Thomas Erdbrink wrote in the Washington Post, “For months, Qatar-based al-Jazeera provided intense coverage of the uprisings that have rocked the Middle East, often almost cheering along the protesters. But when tanks from Saudi Arabia rolled in to quell anti-government demonstrations in neighboring Bahrain in March, the Arabic-language news network’s reporting was only sporadic and markedly neutral, critics say. That contrasting approach has brought fresh attention to al-Jazeera’s close ties to the Qatari government, which owns the influential network, and prompted charges that the broadcaster is serving as an instrument of Qatar’s ambitious foreign policy. [Source: Thomas Erdbrink, Washington Post May 14, 2011 =]

“As the unrest moved closer to home, critics say, the limits of al-Jazeera’s independence were exposed: Although it supported uprisings against some longtime Arab regimes, the network, and its owner, clearly drew the line when another Persian Gulf monarchy was threatened. “In other Arab countries, the channel was clearly on the side of the uprisings,” said Joseph Massad, an associate professor of modern Arab politics at Columbia University. But in Bahrain, “it pretended to be impartial while pushing the line of the Bahraini regime.”“ =

Al-Jazeera’s “voice thundered loudly in Cairo’s Tahrir Square on Feb. 1, when jubilant crowds watched President Hosni Mubarak on fabric hung as a makeshift screen to display al-Jazeera’s broadcast. As pressure mounted on Mubarak, Egyptian authorities blocked the network’s satellite transmissions, prompting al-Jazeera to switch frequencies. The network continued its enthusiastic reporting, prompting Egypt’s security forces to accuse it of “inciting the people” and to crack down hard against its reporters. But on the streets of Cairo, young people spray-painted the broadcaster’s name on walls, and the station’s journalists, many of them Egyptian, became revolutionary heroes. =

“The war in Libya, and the involvement of Qatari fighter jets, marked a turning point for al-Jazeera, said Massad, who monitors its broadcasts. Qatar was the only Arab state to actively join in NATO operations; al-Jazeera Arabic’s presenters called Libyan rebels killed in the conflict “martyrs,” and forces loyal to Libyan leader Moammar Gaddafi were labeled “mercenaries.” “Al-Jazeera Arabic changed from the most important Arab media voice against U.S. and European policies in the region to a champion and an apologist for such intervention,” Massad said. =

“As the unrest moved closer to Qatar, the situation became more uncomfortable for the government, and, critics charge, the network’s independence suffered. There was little coverage when protesters took to the streets in Oman and Saudi Arabia, close allies of the emirate, several analysts said. But the events on the tiny Persian Gulf island of Bahrain, a strategic partner to Qatar, best illustrate al-Jazeera Arabic’s dilemma in covering the uprisings. Al-Jazeera Arabic failed to report on intensifying demands by mainly Shia protesters for the end of the Sunni monarchy in early March, critics say, and the network also neglected several large demonstrations that ultimately led to a military intervention by Saudi Arabia. Massad accuses Al-Jazeera of engaging in a “media blackout” of the uprising in Bahrain and of demonstrations in Saudi Arabia and Oman. The contrast shows that the Qatari government supports uprisings against republics in the Arab world, he said, but not against monarchies in the gulf.” =

Al-Jazeera English-Language and Sports Channels

Al-Jazeera opened an English-language website in March 2003. In 2005, it launched Al-Jazeera live, a C-SPAN-like channel that broadcasts parliament session from Iraq, the Palestinian territories and Lebanon live.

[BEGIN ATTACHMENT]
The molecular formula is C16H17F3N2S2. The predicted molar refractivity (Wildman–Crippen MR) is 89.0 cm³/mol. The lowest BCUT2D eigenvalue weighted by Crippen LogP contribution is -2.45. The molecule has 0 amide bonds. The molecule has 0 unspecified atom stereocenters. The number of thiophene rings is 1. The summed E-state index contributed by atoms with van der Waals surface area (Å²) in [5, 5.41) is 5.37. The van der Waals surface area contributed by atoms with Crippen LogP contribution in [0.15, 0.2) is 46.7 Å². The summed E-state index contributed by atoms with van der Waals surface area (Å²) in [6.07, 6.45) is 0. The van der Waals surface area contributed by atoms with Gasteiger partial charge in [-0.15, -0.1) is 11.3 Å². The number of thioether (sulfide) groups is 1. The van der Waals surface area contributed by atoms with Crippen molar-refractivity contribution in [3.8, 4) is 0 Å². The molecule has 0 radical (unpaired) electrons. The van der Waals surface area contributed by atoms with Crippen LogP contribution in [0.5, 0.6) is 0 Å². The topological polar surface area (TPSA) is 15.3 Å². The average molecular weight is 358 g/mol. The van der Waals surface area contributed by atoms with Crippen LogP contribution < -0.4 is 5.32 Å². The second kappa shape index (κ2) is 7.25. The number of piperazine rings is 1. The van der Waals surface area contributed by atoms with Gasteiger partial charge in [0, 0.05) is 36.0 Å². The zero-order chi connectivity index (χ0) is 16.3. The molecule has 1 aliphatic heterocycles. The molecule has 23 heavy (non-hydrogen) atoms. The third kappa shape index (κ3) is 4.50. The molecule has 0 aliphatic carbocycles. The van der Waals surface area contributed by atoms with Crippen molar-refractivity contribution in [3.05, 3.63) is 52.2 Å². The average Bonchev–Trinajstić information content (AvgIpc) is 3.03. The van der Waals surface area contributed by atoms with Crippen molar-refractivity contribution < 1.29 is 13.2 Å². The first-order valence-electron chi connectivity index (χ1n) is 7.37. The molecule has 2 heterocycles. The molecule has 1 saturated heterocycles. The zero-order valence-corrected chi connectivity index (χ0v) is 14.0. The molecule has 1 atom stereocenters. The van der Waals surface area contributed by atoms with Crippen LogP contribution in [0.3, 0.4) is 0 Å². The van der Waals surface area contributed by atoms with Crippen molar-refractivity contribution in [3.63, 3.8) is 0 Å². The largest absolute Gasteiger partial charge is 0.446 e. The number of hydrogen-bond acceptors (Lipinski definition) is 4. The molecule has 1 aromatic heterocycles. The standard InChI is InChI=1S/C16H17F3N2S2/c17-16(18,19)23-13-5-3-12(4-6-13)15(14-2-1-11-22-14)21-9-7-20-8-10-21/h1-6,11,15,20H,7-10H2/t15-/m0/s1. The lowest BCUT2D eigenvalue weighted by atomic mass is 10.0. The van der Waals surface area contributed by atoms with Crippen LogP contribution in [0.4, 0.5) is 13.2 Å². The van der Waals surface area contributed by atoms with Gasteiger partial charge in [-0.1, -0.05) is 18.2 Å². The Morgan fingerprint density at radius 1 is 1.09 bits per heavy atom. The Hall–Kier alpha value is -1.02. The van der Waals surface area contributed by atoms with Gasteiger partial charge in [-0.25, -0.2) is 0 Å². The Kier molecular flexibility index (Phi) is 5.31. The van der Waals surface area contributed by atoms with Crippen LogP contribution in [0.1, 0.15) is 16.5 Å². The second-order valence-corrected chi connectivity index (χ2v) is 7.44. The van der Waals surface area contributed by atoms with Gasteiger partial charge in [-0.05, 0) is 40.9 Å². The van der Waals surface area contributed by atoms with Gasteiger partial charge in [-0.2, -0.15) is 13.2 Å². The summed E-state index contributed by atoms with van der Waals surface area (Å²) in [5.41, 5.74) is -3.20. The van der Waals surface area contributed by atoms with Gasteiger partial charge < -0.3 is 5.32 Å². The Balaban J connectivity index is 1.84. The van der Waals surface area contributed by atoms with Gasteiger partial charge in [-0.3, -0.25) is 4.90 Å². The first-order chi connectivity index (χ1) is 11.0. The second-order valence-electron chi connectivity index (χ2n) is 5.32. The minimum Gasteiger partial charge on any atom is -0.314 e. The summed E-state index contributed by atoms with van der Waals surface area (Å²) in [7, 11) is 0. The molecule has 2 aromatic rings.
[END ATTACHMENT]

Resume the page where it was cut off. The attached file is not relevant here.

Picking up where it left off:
In June 2004, Al-Jazeera launched the Al-Jazeera sports channel. Among the first things it showed was extensive coverage of the French Open tennis tournament. The station vowed to stay out of politics. In an effort to respect the sensibilities of its Muslim audience it also promised not to show women’s volleyball. The same year it also started up separate channels for children’s programs and documentaries.

In 2006, Al-Jazeera launched a 24-hour English-language station called Al Jazeera English. Backed by the Emir of Qatar, the station initially employed 250 people, had reporters all over the globe and was given a good-size budget. The managing director, Nagel Parsons, was British. It started out by broadcasting live four hours each from Washington, London and Malaysia and 12 hours from Doha. For a while the American anchor on Al Jazeera English was David Marash, a former ABC “Nightline” correspondent.

In 2013, The cable news channel Al Jazeera America debuted with great fanfare in 2013 after its parent company paid Al Gore and his partners $500 million for Current TV. It promised to cover American news soberly and seriously but was shut down after only three years in April, 2016. In a memo to the channel’s staff, Al Jazeera America’s chief executive, Al Anstey, said the “decision by Al Jazeera America’s board is driven by the fact that our business model is simply not sustainable.” [Source: John Koblin, New York Times, January 13, 2016]

Al Jazeera English newsroom

CNN reported that as many as 700 staffers lost their jobs The New York Times reported: The newsroom was hit with turmoil in 2015 “when staff members complained bitterly of a culture of fear. There was an exodus of top executives, along with a pair of lawsuits from former employees that included complaints about sexism and anti-Semitism at the news channel.” [Source: Krishnadev Calamur, The Atlantic, January 13, 2016]


Al-Arabiya is Al-Jazeera’s main rival. Based in Dubai in the United Arab Emirates, it is funded largely by Saudi Arabian money and was launched in February 2003 just before the United States invaded Iraq. Al-Arabiya means “The Arab.” Many of its employees worked for Middle Eastern stations but left them because they regarded the stations as too Islamist.

Al-Arabiya is a private company with $300 million annual budget owned by Sheik Walid al-Ibriham, a Saudi businessman and brother-in-law of the late King Fahd of Saudi Arabia. He also owns the Middle East Broadcasting Center, Al-Arabiya’s parent company, which has investors from Saudi Arabia, Kuwait. Lebanon and United Arab Emirates.